Book a Venice Ferry

Venice ferries connect Italy with Slovenia, Croatia, Greece with crossings available to Piran (in Slovenia), Pula, Porec, Rovinj & Umag (in Croatia), Igoumenitsa & Patras (in Greece) & Ancona (in Italy). Venice Ferry crossings are operated by Venezia Lines, Minoan Lines, Anek Superfast & Atlas Kompas and depending on time of year you’ll find a choice of up to 48 ferry crossings weekly.

There are up to 14 ferry crossings daily from Venice with sailing durations starting from 2 hours 30 minutes. Our Venice ferry summary provides a good guide but for the latest sailing information use our fare search.

Venice

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Venice Ferry Alternatives

Venice Ferry Services

  • Venezia Lines
    • 1 Sailing Weekly 2 hr 30 min
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  • Venezia Lines
    • 4 Sailings Weekly 3 hr 15 min
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  • Atlas Kompas
    • 3 Sailings Weekly 3 hr
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  • Venezia Lines
    • 7 Sailings Weekly 2 hr 45 min
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  • Atlas Kompas
    • 5 Sailings Weekly 3 hr
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  • Venezia Lines
    • 7 Sailings Weekly 3 hr 45 min
    • Get price
  • Atlas Kompas
    • 3 Sailings Weekly 3 hr
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  • Venezia Lines
    • 1 Sailing Weekly 2 hr 45 min
    • Get price
  • Atlas Kompas
    • 1 Sailing Weekly 3 hr
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  • Minoan Lines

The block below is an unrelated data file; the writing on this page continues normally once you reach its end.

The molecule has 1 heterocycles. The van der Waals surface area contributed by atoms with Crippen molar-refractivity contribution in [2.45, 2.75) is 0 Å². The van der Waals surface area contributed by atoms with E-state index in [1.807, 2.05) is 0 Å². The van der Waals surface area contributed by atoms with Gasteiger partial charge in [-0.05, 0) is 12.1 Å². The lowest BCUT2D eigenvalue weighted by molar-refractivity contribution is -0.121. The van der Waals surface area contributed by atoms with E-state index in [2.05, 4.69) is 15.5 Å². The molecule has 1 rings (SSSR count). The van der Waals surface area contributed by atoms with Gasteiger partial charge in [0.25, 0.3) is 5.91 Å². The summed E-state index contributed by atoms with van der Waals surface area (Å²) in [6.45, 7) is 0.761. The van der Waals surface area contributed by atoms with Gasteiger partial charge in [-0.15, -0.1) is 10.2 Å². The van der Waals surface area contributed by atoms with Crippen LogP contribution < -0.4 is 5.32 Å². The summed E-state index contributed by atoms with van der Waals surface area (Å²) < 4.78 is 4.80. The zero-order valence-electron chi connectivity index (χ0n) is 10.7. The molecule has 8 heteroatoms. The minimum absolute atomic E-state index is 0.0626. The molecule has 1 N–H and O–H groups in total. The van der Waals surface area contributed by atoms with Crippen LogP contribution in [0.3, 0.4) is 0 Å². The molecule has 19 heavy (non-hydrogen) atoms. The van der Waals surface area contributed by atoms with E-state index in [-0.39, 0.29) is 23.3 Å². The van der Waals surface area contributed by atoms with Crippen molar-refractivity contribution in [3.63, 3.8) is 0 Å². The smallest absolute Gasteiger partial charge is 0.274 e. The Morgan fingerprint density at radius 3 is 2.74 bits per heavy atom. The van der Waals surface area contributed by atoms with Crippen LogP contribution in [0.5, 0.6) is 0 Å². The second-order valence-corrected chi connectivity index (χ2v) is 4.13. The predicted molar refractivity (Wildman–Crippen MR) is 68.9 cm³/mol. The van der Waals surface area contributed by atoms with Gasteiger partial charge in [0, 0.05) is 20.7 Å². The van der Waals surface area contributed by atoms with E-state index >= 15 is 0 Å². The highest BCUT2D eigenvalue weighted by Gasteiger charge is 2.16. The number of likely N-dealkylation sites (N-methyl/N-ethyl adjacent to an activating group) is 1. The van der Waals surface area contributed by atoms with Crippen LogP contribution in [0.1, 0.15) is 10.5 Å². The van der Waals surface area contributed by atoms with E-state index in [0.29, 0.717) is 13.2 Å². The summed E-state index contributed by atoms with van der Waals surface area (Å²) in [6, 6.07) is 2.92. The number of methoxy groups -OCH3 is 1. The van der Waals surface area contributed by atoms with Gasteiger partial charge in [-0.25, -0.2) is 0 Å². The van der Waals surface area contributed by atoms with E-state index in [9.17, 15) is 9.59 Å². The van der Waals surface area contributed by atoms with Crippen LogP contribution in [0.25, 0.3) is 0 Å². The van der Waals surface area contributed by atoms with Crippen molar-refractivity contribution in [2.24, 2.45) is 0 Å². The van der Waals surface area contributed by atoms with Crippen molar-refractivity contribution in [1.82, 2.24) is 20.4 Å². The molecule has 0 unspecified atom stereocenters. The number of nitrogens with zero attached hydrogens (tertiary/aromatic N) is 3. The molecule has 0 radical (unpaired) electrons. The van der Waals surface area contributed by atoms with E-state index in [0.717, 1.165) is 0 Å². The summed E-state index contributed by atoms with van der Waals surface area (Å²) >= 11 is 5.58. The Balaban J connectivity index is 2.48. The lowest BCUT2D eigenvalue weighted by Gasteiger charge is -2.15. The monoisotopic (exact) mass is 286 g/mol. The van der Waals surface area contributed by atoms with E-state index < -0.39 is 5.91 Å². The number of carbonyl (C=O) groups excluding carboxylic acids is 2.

• 4 Sailings Weekly 25 hr 30 min
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  • Anek Superfast
    • 2 Sailings Weekly 25 hr 30 min
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  • Minoan Lines
    • 4 Sailings Weekly 31 hr 30 min
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  • Anek Superfast
    • 2 Sailings Weekly 32 hr
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  • Minoan Lines
    • 4 Sailings Weekly 6 hr
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Venice Guide

Venice the "city of canals", is the capital of the region of Veneto and of the province of Venice in Italy. It comprises of over 100 islands, many of them linked by bridges and the largest criss-crossed by blue-green canals to facilitate the endless traffic - all of it floating. Located in the Venetian lagoon, a large inlet on the Adriatic Sea, Venice was founded in 421 AD. From 1000 AD to about 1630 AD, it was a powerful maritime empire controlling the spice trade and ruled by a succession of toughminded, and sometimes bloody, Dukes - or Doges as they were called locally. The city's incredible wealth found expression in gilded palaces and merchant villas lining the main thoroughfare, the Grand Canal. The personal wealth of the powerful enabled them to commission works from the finest Italian and foreign artists for the decoration of their palazzos, guild halls and churches. It is the legacy of this civil munificence which attracts art-lovers today.